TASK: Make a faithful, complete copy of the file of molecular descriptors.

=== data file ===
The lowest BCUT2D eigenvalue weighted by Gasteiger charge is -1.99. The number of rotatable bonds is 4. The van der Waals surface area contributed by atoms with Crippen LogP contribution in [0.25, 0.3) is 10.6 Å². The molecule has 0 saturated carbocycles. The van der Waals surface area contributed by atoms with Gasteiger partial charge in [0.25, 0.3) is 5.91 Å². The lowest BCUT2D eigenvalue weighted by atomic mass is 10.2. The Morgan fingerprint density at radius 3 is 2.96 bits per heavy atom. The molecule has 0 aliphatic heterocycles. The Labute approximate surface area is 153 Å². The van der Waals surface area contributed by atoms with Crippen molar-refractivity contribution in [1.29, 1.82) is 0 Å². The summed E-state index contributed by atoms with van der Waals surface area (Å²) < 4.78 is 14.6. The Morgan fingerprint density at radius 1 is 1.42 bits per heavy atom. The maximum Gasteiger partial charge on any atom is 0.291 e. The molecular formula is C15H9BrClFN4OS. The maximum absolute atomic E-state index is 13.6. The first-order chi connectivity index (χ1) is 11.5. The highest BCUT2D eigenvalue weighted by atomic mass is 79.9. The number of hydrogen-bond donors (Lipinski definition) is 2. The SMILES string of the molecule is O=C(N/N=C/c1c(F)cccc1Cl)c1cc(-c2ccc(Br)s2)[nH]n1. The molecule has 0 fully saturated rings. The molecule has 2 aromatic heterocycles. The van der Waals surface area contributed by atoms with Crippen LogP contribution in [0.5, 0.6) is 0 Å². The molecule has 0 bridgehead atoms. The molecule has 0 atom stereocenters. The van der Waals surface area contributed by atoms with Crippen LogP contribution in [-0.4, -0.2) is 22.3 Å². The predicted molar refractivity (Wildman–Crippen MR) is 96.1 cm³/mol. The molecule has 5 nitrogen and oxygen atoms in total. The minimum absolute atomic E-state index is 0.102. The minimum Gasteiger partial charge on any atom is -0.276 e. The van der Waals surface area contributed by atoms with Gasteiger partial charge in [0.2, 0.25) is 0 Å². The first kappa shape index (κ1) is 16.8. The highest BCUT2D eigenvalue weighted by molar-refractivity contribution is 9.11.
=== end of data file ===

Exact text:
The lowest BCUT2D eigenvalue weighted by Gasteiger charge is -1.99. The number of rotatable bonds is 4. The van der Waals surface area contributed by atoms with Crippen LogP contribution in [0.25, 0.3) is 10.6 Å². The molecule has 0 saturated carbocycles. The van der Waals surface area contributed by atoms with Gasteiger partial charge in [0.25, 0.3) is 5.91 Å². The lowest BCUT2D eigenvalue weighted by atomic mass is 10.2. The Morgan fingerprint density at radius 3 is 2.96 bits per heavy atom. The molecule has 0 aliphatic heterocycles. The Labute approximate surface area is 153 Å². The van der Waals surface area contributed by atoms with Crippen molar-refractivity contribution in [1.29, 1.82) is 0 Å². The summed E-state index contributed by atoms with van der Waals surface area (Å²) < 4.78 is 14.6. The Morgan fingerprint density at radius 1 is 1.42 bits per heavy atom. The maximum Gasteiger partial charge on any atom is 0.291 e. The molecular formula is C15H9BrClFN4OS. The maximum absolute atomic E-state index is 13.6. The first-order chi connectivity index (χ1) is 11.5. The highest BCUT2D eigenvalue weighted by atomic mass is 79.9. The number of hydrogen-bond donors (Lipinski definition) is 2. The SMILES string of the molecule is O=C(N/N=C/c1c(F)cccc1Cl)c1cc(-c2ccc(Br)s2)[nH]n1. The molecule has 0 fully saturated rings. The molecule has 2 aromatic heterocycles. The van der Waals surface area contributed by atoms with Crippen LogP contribution in [0.5, 0.6) is 0 Å². The molecule has 0 bridgehead atoms. The molecule has 0 atom stereocenters. The van der Waals surface area contributed by atoms with Crippen LogP contribution in [-0.4, -0.2) is 22.3 Å². The predicted molar refractivity (Wildman–Crippen MR) is 96.1 cm³/mol. The molecule has 5 nitrogen and oxygen atoms in total. The minimum absolute atomic E-state index is 0.102. The minimum Gasteiger partial charge on any atom is -0.276 e. The van der Waals surface area contributed by atoms with Gasteiger partial charge in [0.2, 0.25) is 0 Å². The first kappa shape index (κ1) is 16.8. The highest BCUT2D eigenvalue weighted by molar-refractivity contribution is 9.11.